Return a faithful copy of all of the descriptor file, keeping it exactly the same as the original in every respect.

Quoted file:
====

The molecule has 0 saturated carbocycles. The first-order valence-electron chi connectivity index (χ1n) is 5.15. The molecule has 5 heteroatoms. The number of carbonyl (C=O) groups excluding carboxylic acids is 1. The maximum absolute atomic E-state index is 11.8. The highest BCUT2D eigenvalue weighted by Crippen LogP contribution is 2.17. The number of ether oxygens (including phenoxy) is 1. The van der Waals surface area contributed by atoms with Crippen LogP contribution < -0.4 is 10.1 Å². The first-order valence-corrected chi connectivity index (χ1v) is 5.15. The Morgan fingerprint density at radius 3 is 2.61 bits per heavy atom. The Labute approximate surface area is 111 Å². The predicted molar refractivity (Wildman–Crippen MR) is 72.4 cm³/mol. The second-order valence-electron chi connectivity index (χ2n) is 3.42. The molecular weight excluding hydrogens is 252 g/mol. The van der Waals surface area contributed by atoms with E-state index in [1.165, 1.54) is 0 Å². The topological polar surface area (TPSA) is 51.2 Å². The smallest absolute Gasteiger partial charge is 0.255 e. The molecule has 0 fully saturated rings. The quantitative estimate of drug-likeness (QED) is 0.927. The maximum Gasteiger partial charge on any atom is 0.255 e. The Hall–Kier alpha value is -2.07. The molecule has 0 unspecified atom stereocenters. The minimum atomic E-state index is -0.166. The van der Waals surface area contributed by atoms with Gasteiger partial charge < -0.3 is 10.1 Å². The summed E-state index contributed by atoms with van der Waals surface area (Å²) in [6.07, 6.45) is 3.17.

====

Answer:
The molecule has 0 saturated carbocycles. The first-order valence-electron chi connectivity index (χ1n) is 5.15. The molecule has 5 heteroatoms. The number of carbonyl (C=O) groups excluding carboxylic acids is 1. The maximum absolute atomic E-state index is 11.8. The highest BCUT2D eigenvalue weighted by Crippen LogP contribution is 2.17. The number of ether oxygens (including phenoxy) is 1. The van der Waals surface area contributed by atoms with Crippen LogP contribution < -0.4 is 10.1 Å². The first-order valence-corrected chi connectivity index (χ1v) is 5.15. The Morgan fingerprint density at radius 3 is 2.61 bits per heavy atom. The Labute approximate surface area is 111 Å². The predicted molar refractivity (Wildman–Crippen MR) is 72.4 cm³/mol. The second-order valence-electron chi connectivity index (χ2n) is 3.42. The molecular weight excluding hydrogens is 252 g/mol. The van der Waals surface area contributed by atoms with E-state index in [1.165, 1.54) is 0 Å². The topological polar surface area (TPSA) is 51.2 Å². The smallest absolute Gasteiger partial charge is 0.255 e. The molecule has 0 fully saturated rings. The quantitative estimate of drug-likeness (QED) is 0.927. The maximum Gasteiger partial charge on any atom is 0.255 e. The Hall–Kier alpha value is -2.07. The molecule has 0 unspecified atom stereocenters. The minimum atomic E-state index is -0.166. The van der Waals surface area contributed by atoms with Gasteiger partial charge < -0.3 is 10.1 Å². The summed E-state index contributed by atoms with van der Waals surface area (Å²) in [6.07, 6.45) is 3.17.